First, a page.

The Pope and poverty
Pope Francis’ own native Argentina was once among the leading economies of the world, before it was ruined by the kind of ideological notions he is now promoting around the world
Two days ago, I contrasted the views of Pope Francis and Walter Williams about capitalism and morality.
I explained that Walter had the upper hand because free markets are a positive-sum game based on voluntary exchange while redistribution (at best) is a zero-sum game based on coercion.
That’s the theoretical argument. Now let’s look at the empirical data, specifically focusing on which approach is best for the less fortunate.
Thomas Sowell, the great economist at Stanford University’s Hoover Institution, is not impressed by the Pope’s analysis. Here's some of what Prof. Sowell wrote for Investor’s Business Daily.
"Pope Francis has created political controversy…by blaming capitalism for many of the problems of the poor. …putting aside religious or philosophical questions, we have more than two centuries of historical evidence… Any serious look at the history of human beings over the millennia shows that the species began in poverty.
"It is not poverty, but prosperity, that needs explaining. …which has a better track record of helping the less fortunate — fighting for a bigger slice of the economic pie, or producing a bigger pie? …the official poverty level in the U.S. is the upper middle class in Mexico. The much criticized market economy of the U.S. has done far more for the poor than the ideology of the left.
"Pope Francis’ own native Argentina was once among the leading economies of the world, before it was ruined by the kind of ideological notions he is now promoting around the world."
I briefly discussed the failure of the Peronist Argentinian model last month, but let’s take a closer look at Professor Sowell’s assertions about the U.S. and Argentina.
My colleague at the Cato Institute, Marian Tupy, has put together a great fact-filled website called Human Progress, and it allows users to access all sorts of databases to produce their own charts and tables.
And here’s what the data shows about per-capita economic output in Argentina and the United States.
Not exactly a ringing endorsement of the supposedly more compassionate system in Argentina.
As you can see from this table, Argentina actually was slightly richer than the U.S. back in 1896. But that nation’s shift to statism, particularly after World War II, hindered Argentina’s growth rates.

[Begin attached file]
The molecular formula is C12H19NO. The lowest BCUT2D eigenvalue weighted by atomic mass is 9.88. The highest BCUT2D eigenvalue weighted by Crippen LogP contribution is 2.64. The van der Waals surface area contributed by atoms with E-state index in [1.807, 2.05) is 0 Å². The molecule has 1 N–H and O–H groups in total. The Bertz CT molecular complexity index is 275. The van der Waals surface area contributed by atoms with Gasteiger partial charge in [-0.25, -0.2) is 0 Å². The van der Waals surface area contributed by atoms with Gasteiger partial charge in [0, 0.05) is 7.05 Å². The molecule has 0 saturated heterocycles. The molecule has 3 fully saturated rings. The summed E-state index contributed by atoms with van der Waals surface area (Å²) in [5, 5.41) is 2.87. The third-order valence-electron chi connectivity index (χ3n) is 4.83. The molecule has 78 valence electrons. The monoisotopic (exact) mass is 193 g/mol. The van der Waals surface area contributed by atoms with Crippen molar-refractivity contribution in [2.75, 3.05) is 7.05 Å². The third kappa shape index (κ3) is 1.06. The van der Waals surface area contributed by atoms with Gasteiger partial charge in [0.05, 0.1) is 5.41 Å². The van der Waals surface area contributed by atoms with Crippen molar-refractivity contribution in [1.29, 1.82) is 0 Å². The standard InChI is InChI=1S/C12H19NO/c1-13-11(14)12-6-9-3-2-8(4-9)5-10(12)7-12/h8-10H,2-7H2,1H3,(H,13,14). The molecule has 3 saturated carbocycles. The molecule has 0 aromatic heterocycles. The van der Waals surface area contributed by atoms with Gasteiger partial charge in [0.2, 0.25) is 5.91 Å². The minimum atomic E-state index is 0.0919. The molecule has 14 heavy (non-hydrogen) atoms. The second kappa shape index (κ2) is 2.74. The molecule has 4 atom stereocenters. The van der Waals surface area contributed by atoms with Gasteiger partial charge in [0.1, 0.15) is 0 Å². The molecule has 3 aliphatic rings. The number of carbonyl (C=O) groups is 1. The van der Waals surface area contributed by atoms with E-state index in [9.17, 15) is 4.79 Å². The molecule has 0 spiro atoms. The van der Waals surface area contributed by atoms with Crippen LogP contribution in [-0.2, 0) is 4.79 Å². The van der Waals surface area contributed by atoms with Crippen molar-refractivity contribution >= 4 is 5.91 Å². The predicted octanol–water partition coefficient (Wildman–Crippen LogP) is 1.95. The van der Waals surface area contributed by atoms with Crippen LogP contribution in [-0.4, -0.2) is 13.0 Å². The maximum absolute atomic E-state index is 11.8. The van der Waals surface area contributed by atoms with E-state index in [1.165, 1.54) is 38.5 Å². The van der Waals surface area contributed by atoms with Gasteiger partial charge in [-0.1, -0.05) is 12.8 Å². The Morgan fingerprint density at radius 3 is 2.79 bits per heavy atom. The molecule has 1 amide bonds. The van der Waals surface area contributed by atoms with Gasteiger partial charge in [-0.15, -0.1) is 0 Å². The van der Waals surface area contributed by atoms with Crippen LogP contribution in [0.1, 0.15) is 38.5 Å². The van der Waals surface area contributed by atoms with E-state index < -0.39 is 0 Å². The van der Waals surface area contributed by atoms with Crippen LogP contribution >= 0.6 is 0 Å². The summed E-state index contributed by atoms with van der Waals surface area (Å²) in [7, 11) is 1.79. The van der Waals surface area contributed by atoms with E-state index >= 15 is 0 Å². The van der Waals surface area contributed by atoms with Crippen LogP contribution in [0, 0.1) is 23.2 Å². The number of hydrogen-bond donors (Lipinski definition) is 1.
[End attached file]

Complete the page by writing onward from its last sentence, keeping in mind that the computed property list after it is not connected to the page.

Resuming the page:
And seemingly modest differences in growth, compounded over decades, have a huge impact on living standards for ordinary people (i.e., inflation-adjusted GDP per person climbing nearly $27,000 in the U.S. vs an increase of less than $6,700 in Argentina).
By the way, this is not an endorsement of America’s economic policy. We have far too much statism in the United States.
But compared to Argentina, which generally has ranked in the bottom quartile for economic freedom, the United States has a more market-friendly track record.
To help make the bigger point about the importance of economic liberty, let’s now compare the United States with a jurisdiction that consistently has been ranked as the world’s freest economy.
Look at changes in economic output in America and Hong Kong from 1950 to the present. As you can see, Hong Kong started the period as a very poor jurisdiction, with per-capita output only about one-fourth of American levels.
But thanks to better policy, which led to faster growth compounding over several decades, Hong Kong has now caught up to the United States.
What’s most remarkable, if you look at the table, is that per-capita output over the past 65 years has soared by more than 1,275 percent in Hong Kong.
Needless to say, if the U.S. is out-performing Argentina and Hong Kong is out-performing the U.S., then a comparison of Hong Kong and Argentina would yield ever starker results.
I actually did something like that back in 2011 and the results further underscore that there’s a very powerful relationship between economic policy and economic performance.
Which brings us back to the fundamental issue of what system is best for the less fortunate in society?
I suppose that’s a judgement call, but poor people obviously have higher incomes and more opportunity when there’s strong economic growth.
But as Margaret Thatcher famously explained, some people are so consumed by disdain for success that they’re willing to accept more suffering for poor people if they can simultaneously lower the incomes of rich people.
Daniel J. Mitchell, a long standing contributor to The Commentator, is a Senior Fellow at the Cato Institute, the free-market, Washington D.C. think tank. His articles are cross-posted on his blog by agreement
We are wholly dependent on the kindness of our readers for our continued work. We thank you in advance for any support you can offer.